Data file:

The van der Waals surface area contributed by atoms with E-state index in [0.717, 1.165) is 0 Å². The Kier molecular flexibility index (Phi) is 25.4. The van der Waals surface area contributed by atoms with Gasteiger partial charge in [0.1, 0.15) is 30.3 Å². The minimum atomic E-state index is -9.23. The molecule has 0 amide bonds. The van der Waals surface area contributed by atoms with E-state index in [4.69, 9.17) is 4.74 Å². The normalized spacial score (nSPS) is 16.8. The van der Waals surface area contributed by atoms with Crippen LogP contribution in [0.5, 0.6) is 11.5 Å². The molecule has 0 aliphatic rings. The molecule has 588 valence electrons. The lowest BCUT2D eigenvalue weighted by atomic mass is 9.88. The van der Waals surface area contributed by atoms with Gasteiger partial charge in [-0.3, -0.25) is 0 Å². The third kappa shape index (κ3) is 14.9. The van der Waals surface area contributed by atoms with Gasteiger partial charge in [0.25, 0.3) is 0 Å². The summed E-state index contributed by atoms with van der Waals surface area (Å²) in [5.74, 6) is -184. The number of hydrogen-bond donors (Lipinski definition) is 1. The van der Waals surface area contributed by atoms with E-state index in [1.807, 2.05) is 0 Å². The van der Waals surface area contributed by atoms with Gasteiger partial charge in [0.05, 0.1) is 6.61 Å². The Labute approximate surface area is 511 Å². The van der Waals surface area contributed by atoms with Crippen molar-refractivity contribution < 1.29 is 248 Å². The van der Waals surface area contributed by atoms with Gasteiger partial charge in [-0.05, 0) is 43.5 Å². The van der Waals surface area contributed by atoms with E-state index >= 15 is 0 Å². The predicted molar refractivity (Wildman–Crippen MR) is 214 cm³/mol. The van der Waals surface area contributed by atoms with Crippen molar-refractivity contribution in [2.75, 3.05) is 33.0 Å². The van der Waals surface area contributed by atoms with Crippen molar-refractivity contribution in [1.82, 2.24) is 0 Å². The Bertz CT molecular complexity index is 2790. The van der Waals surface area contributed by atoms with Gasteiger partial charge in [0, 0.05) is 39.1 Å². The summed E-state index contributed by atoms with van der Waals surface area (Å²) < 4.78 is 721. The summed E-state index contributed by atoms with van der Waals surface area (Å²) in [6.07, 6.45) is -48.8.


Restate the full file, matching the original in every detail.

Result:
The van der Waals surface area contributed by atoms with E-state index in [0.717, 1.165) is 0 Å². The Kier molecular flexibility index (Phi) is 25.4. The van der Waals surface area contributed by atoms with Gasteiger partial charge in [0.1, 0.15) is 30.3 Å². The minimum atomic E-state index is -9.23. The molecule has 0 amide bonds. The van der Waals surface area contributed by atoms with E-state index in [4.69, 9.17) is 4.74 Å². The normalized spacial score (nSPS) is 16.8. The van der Waals surface area contributed by atoms with Crippen LogP contribution in [0.5, 0.6) is 11.5 Å². The molecule has 0 aliphatic rings. The molecule has 588 valence electrons. The lowest BCUT2D eigenvalue weighted by atomic mass is 9.88. The van der Waals surface area contributed by atoms with Gasteiger partial charge in [-0.3, -0.25) is 0 Å². The third kappa shape index (κ3) is 14.9. The van der Waals surface area contributed by atoms with Gasteiger partial charge in [0.25, 0.3) is 0 Å². The summed E-state index contributed by atoms with van der Waals surface area (Å²) in [5.74, 6) is -184. The number of hydrogen-bond donors (Lipinski definition) is 1. The van der Waals surface area contributed by atoms with E-state index in [1.807, 2.05) is 0 Å². The van der Waals surface area contributed by atoms with Gasteiger partial charge in [0.05, 0.1) is 6.61 Å². The Labute approximate surface area is 511 Å². The van der Waals surface area contributed by atoms with Crippen molar-refractivity contribution < 1.29 is 248 Å². The van der Waals surface area contributed by atoms with Gasteiger partial charge in [-0.05, 0) is 43.5 Å². The van der Waals surface area contributed by atoms with E-state index >= 15 is 0 Å². The predicted molar refractivity (Wildman–Crippen MR) is 214 cm³/mol. The van der Waals surface area contributed by atoms with Crippen molar-refractivity contribution in [2.75, 3.05) is 33.0 Å². The van der Waals surface area contributed by atoms with Crippen molar-refractivity contribution in [1.82, 2.24) is 0 Å². The Bertz CT molecular complexity index is 2790. The van der Waals surface area contributed by atoms with Gasteiger partial charge in [0, 0.05) is 39.1 Å². The summed E-state index contributed by atoms with van der Waals surface area (Å²) < 4.78 is 721. The summed E-state index contributed by atoms with van der Waals surface area (Å²) in [6.07, 6.45) is -48.8.